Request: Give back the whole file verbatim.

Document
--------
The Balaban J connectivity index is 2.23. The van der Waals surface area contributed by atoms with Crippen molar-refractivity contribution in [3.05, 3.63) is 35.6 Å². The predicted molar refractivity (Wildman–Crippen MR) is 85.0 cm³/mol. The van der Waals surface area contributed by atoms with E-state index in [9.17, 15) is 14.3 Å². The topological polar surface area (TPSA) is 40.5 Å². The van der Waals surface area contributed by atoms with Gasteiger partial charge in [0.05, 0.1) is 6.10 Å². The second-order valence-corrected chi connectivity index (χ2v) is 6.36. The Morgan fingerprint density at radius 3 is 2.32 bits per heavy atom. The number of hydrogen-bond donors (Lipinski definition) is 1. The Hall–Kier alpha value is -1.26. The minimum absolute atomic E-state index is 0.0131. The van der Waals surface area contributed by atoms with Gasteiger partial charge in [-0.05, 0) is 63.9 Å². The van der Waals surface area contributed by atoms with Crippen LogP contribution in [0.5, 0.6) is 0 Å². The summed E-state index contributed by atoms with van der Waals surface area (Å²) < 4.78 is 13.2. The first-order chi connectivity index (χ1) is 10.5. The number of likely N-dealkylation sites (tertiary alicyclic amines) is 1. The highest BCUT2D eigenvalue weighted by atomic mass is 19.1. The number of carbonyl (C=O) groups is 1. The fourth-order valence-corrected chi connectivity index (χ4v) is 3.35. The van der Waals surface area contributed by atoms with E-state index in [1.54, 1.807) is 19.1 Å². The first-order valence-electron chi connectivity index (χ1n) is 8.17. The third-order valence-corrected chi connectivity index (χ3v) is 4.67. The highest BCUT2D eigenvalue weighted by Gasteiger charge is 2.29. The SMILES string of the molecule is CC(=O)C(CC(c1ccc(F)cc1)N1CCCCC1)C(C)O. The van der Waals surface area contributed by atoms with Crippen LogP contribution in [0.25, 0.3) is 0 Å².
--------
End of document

The Balaban J connectivity index is 2.23. The van der Waals surface area contributed by atoms with Crippen molar-refractivity contribution in [3.05, 3.63) is 35.6 Å². The predicted molar refractivity (Wildman–Crippen MR) is 85.0 cm³/mol. The van der Waals surface area contributed by atoms with E-state index in [9.17, 15) is 14.3 Å². The topological polar surface area (TPSA) is 40.5 Å². The van der Waals surface area contributed by atoms with Gasteiger partial charge in [0.05, 0.1) is 6.10 Å². The second-order valence-corrected chi connectivity index (χ2v) is 6.36. The Morgan fingerprint density at radius 3 is 2.32 bits per heavy atom. The number of hydrogen-bond donors (Lipinski definition) is 1. The Hall–Kier alpha value is -1.26. The minimum absolute atomic E-state index is 0.0131. The van der Waals surface area contributed by atoms with Gasteiger partial charge in [-0.05, 0) is 63.9 Å². The van der Waals surface area contributed by atoms with Crippen LogP contribution in [0.5, 0.6) is 0 Å². The summed E-state index contributed by atoms with van der Waals surface area (Å²) < 4.78 is 13.2. The first-order chi connectivity index (χ1) is 10.5. The number of likely N-dealkylation sites (tertiary alicyclic amines) is 1. The highest BCUT2D eigenvalue weighted by atomic mass is 19.1. The number of carbonyl (C=O) groups is 1. The fourth-order valence-corrected chi connectivity index (χ4v) is 3.35. The van der Waals surface area contributed by atoms with E-state index in [1.54, 1.807) is 19.1 Å². The first-order valence-electron chi connectivity index (χ1n) is 8.17. The third-order valence-corrected chi connectivity index (χ3v) is 4.67. The highest BCUT2D eigenvalue weighted by Gasteiger charge is 2.29. The SMILES string of the molecule is CC(=O)C(CC(c1ccc(F)cc1)N1CCCCC1)C(C)O. The van der Waals surface area contributed by atoms with Crippen LogP contribution in [0.25, 0.3) is 0 Å².